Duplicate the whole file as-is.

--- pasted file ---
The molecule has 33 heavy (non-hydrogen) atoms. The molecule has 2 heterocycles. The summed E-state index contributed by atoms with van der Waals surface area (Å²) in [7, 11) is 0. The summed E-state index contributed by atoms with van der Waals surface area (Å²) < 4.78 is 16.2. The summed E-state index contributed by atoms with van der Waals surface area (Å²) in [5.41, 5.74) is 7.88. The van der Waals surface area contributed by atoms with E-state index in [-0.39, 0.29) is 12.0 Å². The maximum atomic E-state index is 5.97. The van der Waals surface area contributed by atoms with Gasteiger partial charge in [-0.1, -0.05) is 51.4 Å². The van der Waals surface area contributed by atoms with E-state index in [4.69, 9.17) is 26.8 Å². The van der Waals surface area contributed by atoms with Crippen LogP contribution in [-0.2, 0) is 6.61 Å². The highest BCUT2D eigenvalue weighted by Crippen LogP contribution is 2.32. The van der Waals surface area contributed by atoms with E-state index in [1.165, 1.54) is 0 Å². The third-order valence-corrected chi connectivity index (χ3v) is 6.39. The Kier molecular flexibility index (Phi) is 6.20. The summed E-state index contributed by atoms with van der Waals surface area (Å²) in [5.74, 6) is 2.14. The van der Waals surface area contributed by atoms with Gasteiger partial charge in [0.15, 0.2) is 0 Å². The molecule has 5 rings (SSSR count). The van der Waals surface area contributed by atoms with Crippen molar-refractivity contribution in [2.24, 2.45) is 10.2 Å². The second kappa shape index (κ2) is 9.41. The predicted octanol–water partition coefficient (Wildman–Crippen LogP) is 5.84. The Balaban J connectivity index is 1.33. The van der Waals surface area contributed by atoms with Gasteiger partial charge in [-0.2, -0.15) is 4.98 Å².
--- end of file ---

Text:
The molecule has 33 heavy (non-hydrogen) atoms. The molecule has 2 heterocycles. The summed E-state index contributed by atoms with van der Waals surface area (Å²) in [7, 11) is 0. The summed E-state index contributed by atoms with van der Waals surface area (Å²) < 4.78 is 16.2. The summed E-state index contributed by atoms with van der Waals surface area (Å²) in [5.41, 5.74) is 7.88. The van der Waals surface area contributed by atoms with E-state index in [-0.39, 0.29) is 12.0 Å². The maximum atomic E-state index is 5.97. The van der Waals surface area contributed by atoms with Gasteiger partial charge in [-0.1, -0.05) is 51.4 Å². The van der Waals surface area contributed by atoms with E-state index in [4.69, 9.17) is 26.8 Å². The van der Waals surface area contributed by atoms with Crippen LogP contribution in [-0.2, 0) is 6.61 Å². The highest BCUT2D eigenvalue weighted by Crippen LogP contribution is 2.32. The van der Waals surface area contributed by atoms with E-state index in [1.165, 1.54) is 0 Å². The third-order valence-corrected chi connectivity index (χ3v) is 6.39. The Kier molecular flexibility index (Phi) is 6.20. The summed E-state index contributed by atoms with van der Waals surface area (Å²) in [5.74, 6) is 2.14. The van der Waals surface area contributed by atoms with Gasteiger partial charge in [0.15, 0.2) is 0 Å². The molecule has 5 rings (SSSR count). The van der Waals surface area contributed by atoms with Crippen molar-refractivity contribution in [2.24, 2.45) is 10.2 Å². The second kappa shape index (κ2) is 9.41. The predicted octanol–water partition coefficient (Wildman–Crippen LogP) is 5.84. The Balaban J connectivity index is 1.33. The van der Waals surface area contributed by atoms with Gasteiger partial charge in [-0.2, -0.15) is 4.98 Å².